Wednesday, May 16, 2012

I'm Blogging for Mental Health

Mental Health Blog Party BadgeSee for details

A Taste of Life Without Stigma

Maeve and Joanne at Rainbow Point, Bryce Nat'l Park
I celebrate the positive side of mental illness and psychiatric service dogs, but I'm no Pollyanna. Stigma and bigotry are alive and well.  Every so often, however, I get a glimpse of how life would be without them. Tuesday was exhilarating!

I had a reservation for the Park Service bus to Rainbow Point in Bryce Canyon National Park. The park has been great about the service dog and this bus tour was no exception. Despite some resistance from Maeve to getting on the bus (she was sensitized by her first large bus on the Vegas Strip a couple of weeks ago) the driver was friendly and welcoming. Even better, he was a gentle and good driver so Maeve got over her fear quickly. By the first stop she was good about getting back on and a couple of stops later she was so relaxed she fell asleep. With one grouchy, ignorant exception, the passengers were very friendly and inclusive. The day was clear, the views were beautiful, and I heard about the restaurant at the Lodge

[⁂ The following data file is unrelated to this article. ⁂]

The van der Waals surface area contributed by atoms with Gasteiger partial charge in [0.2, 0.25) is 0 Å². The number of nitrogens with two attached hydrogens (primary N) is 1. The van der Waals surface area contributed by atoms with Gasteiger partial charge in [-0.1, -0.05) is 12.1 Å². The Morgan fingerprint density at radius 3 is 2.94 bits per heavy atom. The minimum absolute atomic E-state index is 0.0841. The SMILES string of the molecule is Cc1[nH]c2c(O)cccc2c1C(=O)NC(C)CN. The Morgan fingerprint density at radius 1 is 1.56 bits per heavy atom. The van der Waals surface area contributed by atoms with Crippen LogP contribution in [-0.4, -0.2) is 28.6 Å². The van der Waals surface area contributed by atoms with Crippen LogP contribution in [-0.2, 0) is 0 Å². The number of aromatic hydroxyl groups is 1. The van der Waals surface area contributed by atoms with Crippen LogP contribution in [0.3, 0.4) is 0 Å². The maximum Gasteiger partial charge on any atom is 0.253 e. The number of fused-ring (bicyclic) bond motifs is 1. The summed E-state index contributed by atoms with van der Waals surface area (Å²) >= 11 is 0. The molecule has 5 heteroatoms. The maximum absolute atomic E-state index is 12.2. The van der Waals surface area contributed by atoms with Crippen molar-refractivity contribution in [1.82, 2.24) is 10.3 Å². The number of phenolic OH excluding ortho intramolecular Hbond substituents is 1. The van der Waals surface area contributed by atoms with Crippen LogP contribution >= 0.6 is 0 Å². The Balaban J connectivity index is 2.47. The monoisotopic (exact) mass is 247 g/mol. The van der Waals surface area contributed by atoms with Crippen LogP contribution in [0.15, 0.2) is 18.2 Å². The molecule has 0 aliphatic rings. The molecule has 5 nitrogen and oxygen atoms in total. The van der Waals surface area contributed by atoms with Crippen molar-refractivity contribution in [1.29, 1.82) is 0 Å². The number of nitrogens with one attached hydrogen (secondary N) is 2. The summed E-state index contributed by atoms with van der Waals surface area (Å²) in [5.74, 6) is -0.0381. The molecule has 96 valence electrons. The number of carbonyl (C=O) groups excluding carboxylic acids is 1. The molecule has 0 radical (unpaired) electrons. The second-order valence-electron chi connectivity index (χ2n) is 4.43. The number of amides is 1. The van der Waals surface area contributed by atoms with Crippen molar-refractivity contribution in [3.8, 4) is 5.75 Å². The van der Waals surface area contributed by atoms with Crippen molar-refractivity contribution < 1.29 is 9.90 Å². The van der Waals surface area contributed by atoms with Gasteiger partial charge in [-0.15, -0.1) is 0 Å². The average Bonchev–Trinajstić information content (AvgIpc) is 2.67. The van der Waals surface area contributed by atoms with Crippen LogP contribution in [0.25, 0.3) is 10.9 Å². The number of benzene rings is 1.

Friday, May 11, 2012

Recovery on the Road

Maeve with Hoodoos in background, Bryce Canyon Nat'l Park, Utah
Travelling, working, and living in 100 square feet of van with a dog and cat would be a challenge for most people, but the benefits to my recovery are more than worth it. I'm living and working in a beautiful natural setting--often with spectacular views; everything I own is never further away than the parking lot; housework (vanwork?) is limited;  I go from sleeping to working to preparing meals to hiking in the blink of an eye. Little gets in the way of my mission and the self-care needed to manage my bipolar and anxiety disorders. Take today:

08:30: I'm sleeping (still adjusting to crossing of a time zone two days ago) and a call comes in from a Fair Housing specialist in Oregon I'd asked to co-present with me at a SAMHSA conference this fall. Time was short to submit the presentation proposal, her schedule was hectic, and I couldn't afford to miss this call. The phone was on the table/desk over my bed so I picked up the phone before the third ring. I might have needed to refer to materials about the conference, my proposal, or my website during this conversation.  No problem, my computer is on the table/desk above me within easy reach. Being able to work from bed is a blessing.